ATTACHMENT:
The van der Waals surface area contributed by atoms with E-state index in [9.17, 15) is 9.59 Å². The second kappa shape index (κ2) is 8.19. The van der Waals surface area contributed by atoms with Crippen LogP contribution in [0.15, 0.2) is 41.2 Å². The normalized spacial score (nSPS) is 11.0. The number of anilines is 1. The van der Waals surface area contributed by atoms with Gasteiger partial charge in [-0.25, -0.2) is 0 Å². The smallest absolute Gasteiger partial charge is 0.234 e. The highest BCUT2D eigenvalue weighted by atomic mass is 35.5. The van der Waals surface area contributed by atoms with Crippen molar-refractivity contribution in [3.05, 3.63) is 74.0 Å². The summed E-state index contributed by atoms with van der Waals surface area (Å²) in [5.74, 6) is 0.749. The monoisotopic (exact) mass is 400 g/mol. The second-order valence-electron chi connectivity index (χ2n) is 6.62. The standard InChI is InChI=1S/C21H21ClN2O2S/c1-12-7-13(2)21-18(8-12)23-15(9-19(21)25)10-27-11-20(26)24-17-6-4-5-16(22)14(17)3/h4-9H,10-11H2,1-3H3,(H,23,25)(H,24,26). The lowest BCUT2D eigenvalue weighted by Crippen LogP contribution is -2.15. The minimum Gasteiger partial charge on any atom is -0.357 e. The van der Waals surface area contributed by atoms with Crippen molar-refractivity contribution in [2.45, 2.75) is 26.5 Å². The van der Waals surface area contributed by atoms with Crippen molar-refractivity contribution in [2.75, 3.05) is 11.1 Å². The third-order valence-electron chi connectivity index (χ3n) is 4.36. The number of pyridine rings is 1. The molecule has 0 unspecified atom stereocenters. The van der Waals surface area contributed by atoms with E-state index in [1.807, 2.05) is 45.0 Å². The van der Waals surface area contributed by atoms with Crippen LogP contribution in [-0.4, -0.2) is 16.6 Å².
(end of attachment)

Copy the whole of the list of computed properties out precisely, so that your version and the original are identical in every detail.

The van der Waals surface area contributed by atoms with E-state index in [9.17, 15) is 9.59 Å². The second kappa shape index (κ2) is 8.19. The van der Waals surface area contributed by atoms with Crippen LogP contribution in [0.15, 0.2) is 41.2 Å². The normalized spacial score (nSPS) is 11.0. The number of anilines is 1. The van der Waals surface area contributed by atoms with Gasteiger partial charge in [-0.25, -0.2) is 0 Å². The smallest absolute Gasteiger partial charge is 0.234 e. The highest BCUT2D eigenvalue weighted by atomic mass is 35.5. The van der Waals surface area contributed by atoms with Crippen molar-refractivity contribution in [3.05, 3.63) is 74.0 Å². The summed E-state index contributed by atoms with van der Waals surface area (Å²) in [5.74, 6) is 0.749. The monoisotopic (exact) mass is 400 g/mol. The second-order valence-electron chi connectivity index (χ2n) is 6.62. The standard InChI is InChI=1S/C21H21ClN2O2S/c1-12-7-13(2)21-18(8-12)23-15(9-19(21)25)10-27-11-20(26)24-17-6-4-5-16(22)14(17)3/h4-9H,10-11H2,1-3H3,(H,23,25)(H,24,26). The lowest BCUT2D eigenvalue weighted by Crippen LogP contribution is -2.15. The minimum Gasteiger partial charge on any atom is -0.357 e. The van der Waals surface area contributed by atoms with Crippen molar-refractivity contribution in [2.45, 2.75) is 26.5 Å². The van der Waals surface area contributed by atoms with Crippen molar-refractivity contribution in [2.75, 3.05) is 11.1 Å². The third-order valence-electron chi connectivity index (χ3n) is 4.36. The number of pyridine rings is 1. The molecule has 0 unspecified atom stereocenters. The van der Waals surface area contributed by atoms with E-state index in [1.807, 2.05) is 45.0 Å². The van der Waals surface area contributed by atoms with Crippen LogP contribution in [-0.4, -0.2) is 16.6 Å².